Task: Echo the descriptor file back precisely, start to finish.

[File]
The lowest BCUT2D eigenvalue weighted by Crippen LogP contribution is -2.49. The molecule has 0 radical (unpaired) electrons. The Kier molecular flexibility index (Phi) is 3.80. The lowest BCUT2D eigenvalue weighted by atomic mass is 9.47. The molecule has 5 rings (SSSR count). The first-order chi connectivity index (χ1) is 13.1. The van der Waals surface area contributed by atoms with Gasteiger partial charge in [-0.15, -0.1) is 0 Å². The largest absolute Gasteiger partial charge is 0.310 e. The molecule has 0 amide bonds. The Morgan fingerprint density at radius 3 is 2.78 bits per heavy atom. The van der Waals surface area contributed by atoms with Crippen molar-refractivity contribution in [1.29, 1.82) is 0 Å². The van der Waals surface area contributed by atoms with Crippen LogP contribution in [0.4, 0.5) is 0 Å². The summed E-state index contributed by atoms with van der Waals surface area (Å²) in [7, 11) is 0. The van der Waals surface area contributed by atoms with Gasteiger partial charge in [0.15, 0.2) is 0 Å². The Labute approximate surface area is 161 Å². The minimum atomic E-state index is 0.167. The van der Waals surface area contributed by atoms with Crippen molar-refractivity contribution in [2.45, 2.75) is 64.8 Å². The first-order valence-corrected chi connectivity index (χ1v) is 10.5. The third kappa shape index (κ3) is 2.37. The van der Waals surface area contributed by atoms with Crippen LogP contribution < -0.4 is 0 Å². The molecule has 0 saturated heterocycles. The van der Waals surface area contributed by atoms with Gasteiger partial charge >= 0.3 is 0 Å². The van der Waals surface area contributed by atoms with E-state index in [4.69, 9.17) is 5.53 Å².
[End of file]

The lowest BCUT2D eigenvalue weighted by Crippen LogP contribution is -2.49. The molecule has 0 radical (unpaired) electrons. The Kier molecular flexibility index (Phi) is 3.80. The lowest BCUT2D eigenvalue weighted by atomic mass is 9.47. The molecule has 5 rings (SSSR count). The first-order chi connectivity index (χ1) is 13.1. The van der Waals surface area contributed by atoms with Gasteiger partial charge in [-0.15, -0.1) is 0 Å². The largest absolute Gasteiger partial charge is 0.310 e. The molecule has 0 amide bonds. The Morgan fingerprint density at radius 3 is 2.78 bits per heavy atom. The van der Waals surface area contributed by atoms with Crippen molar-refractivity contribution in [1.29, 1.82) is 0 Å². The van der Waals surface area contributed by atoms with Crippen LogP contribution in [0.4, 0.5) is 0 Å². The summed E-state index contributed by atoms with van der Waals surface area (Å²) in [7, 11) is 0. The van der Waals surface area contributed by atoms with Gasteiger partial charge in [0.15, 0.2) is 0 Å². The Labute approximate surface area is 161 Å². The minimum atomic E-state index is 0.167. The van der Waals surface area contributed by atoms with Crippen molar-refractivity contribution in [2.45, 2.75) is 64.8 Å². The first-order valence-corrected chi connectivity index (χ1v) is 10.5. The third kappa shape index (κ3) is 2.37. The van der Waals surface area contributed by atoms with Crippen LogP contribution < -0.4 is 0 Å². The molecule has 0 saturated heterocycles. The van der Waals surface area contributed by atoms with Gasteiger partial charge >= 0.3 is 0 Å². The van der Waals surface area contributed by atoms with E-state index in [4.69, 9.17) is 5.53 Å².